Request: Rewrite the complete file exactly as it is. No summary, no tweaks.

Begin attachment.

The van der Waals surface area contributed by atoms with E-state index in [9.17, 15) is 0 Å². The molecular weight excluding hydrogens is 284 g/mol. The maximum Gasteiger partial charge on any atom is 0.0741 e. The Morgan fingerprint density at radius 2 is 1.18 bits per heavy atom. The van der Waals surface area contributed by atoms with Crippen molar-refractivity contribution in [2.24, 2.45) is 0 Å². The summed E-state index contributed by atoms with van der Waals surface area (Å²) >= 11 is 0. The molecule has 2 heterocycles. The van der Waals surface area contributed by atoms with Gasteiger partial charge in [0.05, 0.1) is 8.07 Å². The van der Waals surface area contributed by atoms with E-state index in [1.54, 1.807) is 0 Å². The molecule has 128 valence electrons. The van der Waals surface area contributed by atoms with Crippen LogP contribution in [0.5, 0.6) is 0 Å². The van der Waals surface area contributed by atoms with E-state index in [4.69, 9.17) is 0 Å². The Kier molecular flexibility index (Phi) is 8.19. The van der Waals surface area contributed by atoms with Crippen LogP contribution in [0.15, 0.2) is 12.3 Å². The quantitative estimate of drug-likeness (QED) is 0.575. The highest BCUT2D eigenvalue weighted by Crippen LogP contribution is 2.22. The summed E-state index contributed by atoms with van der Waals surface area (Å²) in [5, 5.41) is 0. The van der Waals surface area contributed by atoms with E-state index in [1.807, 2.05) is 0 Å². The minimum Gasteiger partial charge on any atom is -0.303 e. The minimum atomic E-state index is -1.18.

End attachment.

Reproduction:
The van der Waals surface area contributed by atoms with E-state index in [9.17, 15) is 0 Å². The molecular weight excluding hydrogens is 284 g/mol. The maximum Gasteiger partial charge on any atom is 0.0741 e. The Morgan fingerprint density at radius 2 is 1.18 bits per heavy atom. The van der Waals surface area contributed by atoms with Crippen molar-refractivity contribution in [2.24, 2.45) is 0 Å². The summed E-state index contributed by atoms with van der Waals surface area (Å²) >= 11 is 0. The molecule has 2 heterocycles. The van der Waals surface area contributed by atoms with Gasteiger partial charge in [0.05, 0.1) is 8.07 Å². The van der Waals surface area contributed by atoms with E-state index in [1.54, 1.807) is 0 Å². The molecule has 128 valence electrons. The van der Waals surface area contributed by atoms with Crippen LogP contribution in [0.5, 0.6) is 0 Å². The van der Waals surface area contributed by atoms with E-state index in [4.69, 9.17) is 0 Å². The Kier molecular flexibility index (Phi) is 8.19. The van der Waals surface area contributed by atoms with Crippen LogP contribution in [0.15, 0.2) is 12.3 Å². The quantitative estimate of drug-likeness (QED) is 0.575. The highest BCUT2D eigenvalue weighted by Crippen LogP contribution is 2.22. The summed E-state index contributed by atoms with van der Waals surface area (Å²) in [5, 5.41) is 0. The van der Waals surface area contributed by atoms with E-state index in [1.807, 2.05) is 0 Å². The minimum Gasteiger partial charge on any atom is -0.303 e. The minimum atomic E-state index is -1.18.